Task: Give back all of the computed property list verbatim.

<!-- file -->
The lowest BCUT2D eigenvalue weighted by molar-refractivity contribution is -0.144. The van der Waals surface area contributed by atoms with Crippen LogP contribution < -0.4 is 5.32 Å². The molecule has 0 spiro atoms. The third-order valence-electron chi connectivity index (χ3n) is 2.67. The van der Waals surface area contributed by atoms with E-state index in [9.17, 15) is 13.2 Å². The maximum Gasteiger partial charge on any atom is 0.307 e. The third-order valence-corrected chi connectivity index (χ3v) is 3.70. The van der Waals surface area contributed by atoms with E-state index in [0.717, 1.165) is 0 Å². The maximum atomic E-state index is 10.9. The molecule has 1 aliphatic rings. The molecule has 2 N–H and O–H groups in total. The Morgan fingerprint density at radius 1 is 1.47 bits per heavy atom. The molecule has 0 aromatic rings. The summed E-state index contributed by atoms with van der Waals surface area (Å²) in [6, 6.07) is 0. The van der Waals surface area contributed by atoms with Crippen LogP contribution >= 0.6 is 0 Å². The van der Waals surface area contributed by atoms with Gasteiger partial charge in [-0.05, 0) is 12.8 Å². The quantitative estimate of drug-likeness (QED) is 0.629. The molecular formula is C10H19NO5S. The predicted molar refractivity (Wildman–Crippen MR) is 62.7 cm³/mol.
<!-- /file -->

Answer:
The lowest BCUT2D eigenvalue weighted by molar-refractivity contribution is -0.144. The van der Waals surface area contributed by atoms with Crippen LogP contribution < -0.4 is 5.32 Å². The molecule has 0 spiro atoms. The third-order valence-electron chi connectivity index (χ3n) is 2.67. The van der Waals surface area contributed by atoms with E-state index in [9.17, 15) is 13.2 Å². The maximum Gasteiger partial charge on any atom is 0.307 e. The third-order valence-corrected chi connectivity index (χ3v) is 3.70. The van der Waals surface area contributed by atoms with E-state index in [0.717, 1.165) is 0 Å². The maximum atomic E-state index is 10.9. The molecule has 1 aliphatic rings. The molecule has 2 N–H and O–H groups in total. The Morgan fingerprint density at radius 1 is 1.47 bits per heavy atom. The molecule has 0 aromatic rings. The summed E-state index contributed by atoms with van der Waals surface area (Å²) in [6, 6.07) is 0. The van der Waals surface area contributed by atoms with Crippen LogP contribution >= 0.6 is 0 Å². The van der Waals surface area contributed by atoms with Gasteiger partial charge in [-0.05, 0) is 12.8 Å². The quantitative estimate of drug-likeness (QED) is 0.629. The molecular formula is C10H19NO5S. The predicted molar refractivity (Wildman–Crippen MR) is 62.7 cm³/mol.